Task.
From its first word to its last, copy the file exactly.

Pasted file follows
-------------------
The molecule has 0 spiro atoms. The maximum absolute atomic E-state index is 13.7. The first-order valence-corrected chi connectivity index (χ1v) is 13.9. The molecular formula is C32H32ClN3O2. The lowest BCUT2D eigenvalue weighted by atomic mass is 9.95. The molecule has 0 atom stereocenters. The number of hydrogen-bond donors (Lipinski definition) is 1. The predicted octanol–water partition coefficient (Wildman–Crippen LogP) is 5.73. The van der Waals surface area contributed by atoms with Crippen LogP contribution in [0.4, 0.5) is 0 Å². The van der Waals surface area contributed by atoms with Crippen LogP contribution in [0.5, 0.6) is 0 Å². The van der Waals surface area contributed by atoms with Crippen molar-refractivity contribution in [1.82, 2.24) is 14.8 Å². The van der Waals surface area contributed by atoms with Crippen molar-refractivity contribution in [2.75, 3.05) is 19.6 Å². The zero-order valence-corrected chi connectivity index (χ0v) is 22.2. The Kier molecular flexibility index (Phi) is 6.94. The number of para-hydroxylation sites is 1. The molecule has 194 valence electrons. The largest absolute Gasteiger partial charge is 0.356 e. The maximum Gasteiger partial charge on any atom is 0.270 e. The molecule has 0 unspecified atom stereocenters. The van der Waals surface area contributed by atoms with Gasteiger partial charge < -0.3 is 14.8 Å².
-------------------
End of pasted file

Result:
The molecule has 0 spiro atoms. The maximum absolute atomic E-state index is 13.7. The first-order valence-corrected chi connectivity index (χ1v) is 13.9. The molecular formula is C32H32ClN3O2. The lowest BCUT2D eigenvalue weighted by atomic mass is 9.95. The molecule has 0 atom stereocenters. The number of hydrogen-bond donors (Lipinski definition) is 1. The predicted octanol–water partition coefficient (Wildman–Crippen LogP) is 5.73. The van der Waals surface area contributed by atoms with Crippen LogP contribution in [0.4, 0.5) is 0 Å². The van der Waals surface area contributed by atoms with Crippen LogP contribution in [0.5, 0.6) is 0 Å². The van der Waals surface area contributed by atoms with Crippen molar-refractivity contribution in [1.82, 2.24) is 14.8 Å². The van der Waals surface area contributed by atoms with Crippen molar-refractivity contribution in [2.75, 3.05) is 19.6 Å². The zero-order valence-corrected chi connectivity index (χ0v) is 22.2. The Kier molecular flexibility index (Phi) is 6.94. The number of para-hydroxylation sites is 1. The molecule has 194 valence electrons. The largest absolute Gasteiger partial charge is 0.356 e. The maximum Gasteiger partial charge on any atom is 0.270 e. The molecule has 0 unspecified atom stereocenters. The van der Waals surface area contributed by atoms with Gasteiger partial charge < -0.3 is 14.8 Å².